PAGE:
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Supreme Court passes on ruling about candidate's qualifications

Supreme Court passes on ruling about candidate's qualifications

July 22nd, 2014 in News

A state representative candidate's name will remain on the Aug. 5 Democratic primary ballot in St. Louis, even though Secretary of State Jason Kander tried to remove it.

After hearing oral arguments last Monday in an appeal of the case, Missouri's Supreme Court decided not to issue an opinion or order and, instead, last Wednesday sent the case back to the state appeals court in Kansas City.

A three-judge panel there already had ruled on June 19 that Cole County Circuit Judge Jon Beetem was wrong to prevent Natalie Vowell from suing Kander over removing her name, after his office had accepted her filing on March 11.

Vowell filed as a Democratic challenger to incumbent state Rep. Penny Hubbard, D-St. Louis, to represent the House district that includes downtown St. Louis. The winner of the Democratic primary still must face Republican John Hubb in the Nov. 4 election.

Missouri's Constitution says candidates seeking to serve in the state House must, among other requirements, "have been a qualified voter for two years and a resident of the county or district which he is chosen to represent for one year" before the general election day.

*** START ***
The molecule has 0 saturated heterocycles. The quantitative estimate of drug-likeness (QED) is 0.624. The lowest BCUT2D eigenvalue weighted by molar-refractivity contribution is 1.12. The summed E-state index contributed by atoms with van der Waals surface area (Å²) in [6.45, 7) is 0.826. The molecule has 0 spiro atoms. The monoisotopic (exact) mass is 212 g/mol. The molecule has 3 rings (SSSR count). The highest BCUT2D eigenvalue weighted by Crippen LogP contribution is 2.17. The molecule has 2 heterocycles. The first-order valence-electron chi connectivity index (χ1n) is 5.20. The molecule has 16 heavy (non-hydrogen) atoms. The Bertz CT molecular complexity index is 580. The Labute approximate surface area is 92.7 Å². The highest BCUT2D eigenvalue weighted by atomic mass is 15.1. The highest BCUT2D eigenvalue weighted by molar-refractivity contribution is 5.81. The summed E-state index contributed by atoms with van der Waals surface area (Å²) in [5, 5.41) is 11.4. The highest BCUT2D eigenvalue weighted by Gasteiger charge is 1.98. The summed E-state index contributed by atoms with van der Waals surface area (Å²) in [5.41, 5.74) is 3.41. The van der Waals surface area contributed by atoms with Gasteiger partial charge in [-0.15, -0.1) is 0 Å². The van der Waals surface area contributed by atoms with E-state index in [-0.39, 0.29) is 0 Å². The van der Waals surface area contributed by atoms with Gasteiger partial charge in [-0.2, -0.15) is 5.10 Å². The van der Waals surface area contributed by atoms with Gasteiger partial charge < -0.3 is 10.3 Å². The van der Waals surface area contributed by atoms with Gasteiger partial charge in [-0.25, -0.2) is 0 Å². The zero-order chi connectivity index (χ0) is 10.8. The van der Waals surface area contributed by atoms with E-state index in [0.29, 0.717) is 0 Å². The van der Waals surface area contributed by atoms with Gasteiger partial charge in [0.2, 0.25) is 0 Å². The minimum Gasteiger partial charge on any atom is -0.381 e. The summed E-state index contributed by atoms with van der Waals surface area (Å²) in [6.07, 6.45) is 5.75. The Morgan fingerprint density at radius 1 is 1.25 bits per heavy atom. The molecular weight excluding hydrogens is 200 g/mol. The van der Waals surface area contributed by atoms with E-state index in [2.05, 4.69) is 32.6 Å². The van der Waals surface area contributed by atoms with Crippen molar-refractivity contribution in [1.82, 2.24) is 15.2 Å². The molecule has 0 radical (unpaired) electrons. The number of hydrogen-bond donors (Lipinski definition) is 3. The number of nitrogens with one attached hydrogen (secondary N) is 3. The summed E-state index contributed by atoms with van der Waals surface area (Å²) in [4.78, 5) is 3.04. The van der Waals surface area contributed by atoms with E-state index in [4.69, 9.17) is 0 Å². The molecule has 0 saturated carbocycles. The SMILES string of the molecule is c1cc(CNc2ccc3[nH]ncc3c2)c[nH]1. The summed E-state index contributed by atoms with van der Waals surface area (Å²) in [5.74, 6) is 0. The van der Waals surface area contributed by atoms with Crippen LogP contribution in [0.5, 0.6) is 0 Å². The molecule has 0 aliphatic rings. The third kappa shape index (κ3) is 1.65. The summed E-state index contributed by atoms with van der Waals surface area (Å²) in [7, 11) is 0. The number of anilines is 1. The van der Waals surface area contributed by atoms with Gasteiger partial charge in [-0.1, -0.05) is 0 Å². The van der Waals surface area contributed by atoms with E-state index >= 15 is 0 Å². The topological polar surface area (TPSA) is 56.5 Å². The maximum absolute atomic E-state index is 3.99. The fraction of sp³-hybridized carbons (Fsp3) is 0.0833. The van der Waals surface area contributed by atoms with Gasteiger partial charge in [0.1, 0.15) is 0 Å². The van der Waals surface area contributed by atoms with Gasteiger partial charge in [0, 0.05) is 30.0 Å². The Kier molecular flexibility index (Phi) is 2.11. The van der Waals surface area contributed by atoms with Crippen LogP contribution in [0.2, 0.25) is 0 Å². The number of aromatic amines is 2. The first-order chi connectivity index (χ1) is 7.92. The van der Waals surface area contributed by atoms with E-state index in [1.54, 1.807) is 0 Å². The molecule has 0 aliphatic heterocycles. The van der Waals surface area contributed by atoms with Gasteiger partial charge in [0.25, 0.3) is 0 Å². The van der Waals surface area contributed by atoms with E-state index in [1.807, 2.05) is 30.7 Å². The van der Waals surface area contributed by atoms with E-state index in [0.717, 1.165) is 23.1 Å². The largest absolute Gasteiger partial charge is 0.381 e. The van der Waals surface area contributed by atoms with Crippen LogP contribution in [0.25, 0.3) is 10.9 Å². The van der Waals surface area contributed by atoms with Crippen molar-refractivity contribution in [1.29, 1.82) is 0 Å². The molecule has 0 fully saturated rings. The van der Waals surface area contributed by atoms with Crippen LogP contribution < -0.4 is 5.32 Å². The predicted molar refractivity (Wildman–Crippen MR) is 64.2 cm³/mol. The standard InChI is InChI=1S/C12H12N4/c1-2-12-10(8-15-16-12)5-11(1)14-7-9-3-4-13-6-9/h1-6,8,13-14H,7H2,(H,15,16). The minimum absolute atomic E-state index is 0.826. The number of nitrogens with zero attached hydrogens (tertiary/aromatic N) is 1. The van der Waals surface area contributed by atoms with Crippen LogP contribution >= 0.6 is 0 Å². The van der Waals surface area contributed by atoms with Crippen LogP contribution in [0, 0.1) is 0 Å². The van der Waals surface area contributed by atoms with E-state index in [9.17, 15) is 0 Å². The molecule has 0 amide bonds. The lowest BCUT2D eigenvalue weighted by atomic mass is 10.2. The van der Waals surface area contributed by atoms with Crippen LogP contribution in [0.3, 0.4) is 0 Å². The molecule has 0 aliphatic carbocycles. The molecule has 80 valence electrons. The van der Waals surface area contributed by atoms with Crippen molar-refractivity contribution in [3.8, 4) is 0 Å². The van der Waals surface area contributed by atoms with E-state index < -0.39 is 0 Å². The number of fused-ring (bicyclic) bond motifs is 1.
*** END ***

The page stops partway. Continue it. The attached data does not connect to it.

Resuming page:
But Vowell acknowledged she didn't register to vote until July 2013 - less than two years before this year's Nov. 4 general election - and Kander told her last May he wouldn't put her name on the final ballot unless she showed she met the constitutional qualifications.

Vowell sued Kander in Cole County, saying the secretary of state didn't have the legal authority to verify her qualifications after she submitted her candidate's declaration.

After a hearing, Beetem ruled in May that Vowell didn't have standing to bring the lawsuit, because she didn't meet the constitutional requirements for being a House member.

But the appeals court ruled June 19 that Vowell's right to bring a lawsuit was different from the qualifications question - and that Vowell hadn't asked for a ruling on the qualifications issue.

And, the appeals court ruled, Vowell was right that Kander doesn't have authority to question candidates' qualifications, once their filings have been accepted.

Kander appealed the June 19 ruling to the Supreme Court - but after last week's hearing, the seven-judge high court decided to return the case to Kansas City, leaving the appeals court's order as the "last word" in the case.

The three-judge panel in Kansas City "readopted" their June 19 ruling and told the Cole County circuit court to hold "further proceedings consistent with this opinion."

The circuit court late last week reopened the case, and indicated it was to be assigned a different judge.

No new hearings had been scheduled, as of Monday evening.

Nanci Gonder, Attorney General Chris Koster's spokeswoman, said Monday: "We do not believe there are any pending issues before the court."

Vowell's attorney, David Roland of Mexico, didn't respond to a request seeking a comment for this story.

The appeals court noted last month that state laws allow the House of Representatives to decide if a candidate should be accepted in the House if a challenge to the qualifications "have not been adjudicated prior to the general election."